Tubal ligation has been a popular form of permanent contraception preferred by many couples. The procedure is meant to be permanent and most women enter into the decision with a sincere intention to prevent additional pregnancies. But life is full of surprises. Circumstances change, relationships change and family-building goals may change accordingly. It is not uncommon for women who have undergone sterilisation by tubal ligation to discover that they desire to have their fertility restored.
The procedure uses a small abdominal incision and micro-surgical techniques to restore the connection between the interrupted tubal segments. Not all types of tubal sterilisations are reversible. If the remaining fallopian tube segments are not healthy due to previous damage or the segments are extremely short, successful reversal is not feasible. A semen analysis for the male partner should always be done prior to surgery; if the findings are significantly abnormal, tubal reversal is extremely unlikely to result in a successful conception. Ruling out a significant male factor avoids unnecessary and costly surgery with its attendant risks.
Even if tubal ligation reversal is successful, it doesn’t guarantee that you can become pregnant. Pregnancy rates following reversal of tubal ligation vary greatly, from 30 to 85 percent, depending on a woman’s age and other factors.
Which is the best choice: IVF or tubal reversal?
Obviously the decision between IVF and tubal reversal is difficult. In addition to costs and success rates, one should also consider long range plans. How many more children are desired? If multiple children are desired and the woman is young, tubal reversal is perhaps a better choice. If only one more child is desired and the woman is older than 35 years of age, perhaps IVF is the best choice. The decision between IVF and tubal reversal is highly complex and profoundly affected by the factors of age, cost and time as well as the presence of other potential infertility problems. Each couple facing this decision must be assessed and counselled individually to ensure selection of the treatment option best suited to them.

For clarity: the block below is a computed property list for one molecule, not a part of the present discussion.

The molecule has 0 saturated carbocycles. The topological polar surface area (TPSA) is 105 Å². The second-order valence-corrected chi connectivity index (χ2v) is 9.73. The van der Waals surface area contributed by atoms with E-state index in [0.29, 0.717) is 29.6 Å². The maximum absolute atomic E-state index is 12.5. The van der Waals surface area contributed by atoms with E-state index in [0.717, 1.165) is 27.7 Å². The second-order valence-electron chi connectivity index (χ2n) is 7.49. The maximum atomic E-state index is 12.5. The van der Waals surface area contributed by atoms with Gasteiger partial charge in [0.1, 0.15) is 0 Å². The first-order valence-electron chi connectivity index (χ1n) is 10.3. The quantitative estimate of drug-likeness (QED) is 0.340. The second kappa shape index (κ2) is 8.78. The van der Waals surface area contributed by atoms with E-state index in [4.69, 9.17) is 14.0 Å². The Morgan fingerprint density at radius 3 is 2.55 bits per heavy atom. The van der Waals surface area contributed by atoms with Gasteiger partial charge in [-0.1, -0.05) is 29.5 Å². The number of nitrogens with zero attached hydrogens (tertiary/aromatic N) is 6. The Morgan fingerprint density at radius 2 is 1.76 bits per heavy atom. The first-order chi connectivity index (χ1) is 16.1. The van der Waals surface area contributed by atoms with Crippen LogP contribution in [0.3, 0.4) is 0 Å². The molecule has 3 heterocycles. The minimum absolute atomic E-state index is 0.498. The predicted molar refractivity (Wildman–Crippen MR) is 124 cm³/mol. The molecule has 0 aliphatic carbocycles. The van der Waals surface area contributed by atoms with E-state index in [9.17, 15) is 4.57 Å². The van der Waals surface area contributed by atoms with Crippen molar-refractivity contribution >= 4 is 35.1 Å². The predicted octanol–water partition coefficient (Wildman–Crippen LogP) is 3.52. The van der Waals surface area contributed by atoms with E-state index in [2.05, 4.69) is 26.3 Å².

Men decide to have a vasectomy reversal for a number of reasons, including loss of a child, remarriage or improved life situation making it feasible to raise a child. Vasectomy reversal, which repairs a surgically removed section of the vas deferens (sperm duct), is called a vasovasostomy. This is a fairly quick operation, usually lasting around two hours. Postoperative care includes careful monitoring of the healing process and, after six to eight weeks, monthly semen analyses to note improvement in sperm count and motility. The results of a vasectomy reversal depend on how long ago the procedure was done. If 10 years or more have passes since the vasectomy, the chance of having sperm reappearing in the semen after a reversal is greatly reduced.
Reported pregnancy rates after vasectomy reversal range from 40 to 90 percent. Many factors affect whether a reversal is successful, including the type of vasectomy you had, the time since vasectomy and the experience of the doctor doing the reversal surgery.
Urologists are the surgical specialists who most frequently perform vasectomy reversals. It is important to see an experienced urologist if you wish to undergo a vasectomy reversal. Your specialist at Medfem Fertility Clinic will be able to advise you on the best professional to see.
Which is the best choice: Sperm Retrieval or vasectomy reversal?
Sperm can be retrieved from the testicle or epididymis by either a needle aspiration or surgery. The sperm obtained by such methods require in vitro fertilisation (IVF) techniques using intracytoplasmic sperm injection (ICSI). Factors that may affect the decision to proceed with vasectomy reversal or sperm retrieval with ICSI include cost, years since vasectomy, and age of the female partner.
Before a vasectomy reversal is done, your doctor will want to confirm that you were fertile before your vasectomy. You can have tests to see whether you have sperm antibodies in your semen before and after vasectomy reversal. If there are sperm antibodies in your semen after surgery, your partner is unlikely to become pregnant. In such a case, you may wish to try IVF with ICSI.
For further information on sperm retrieval visit the Treatments & Services section of our website.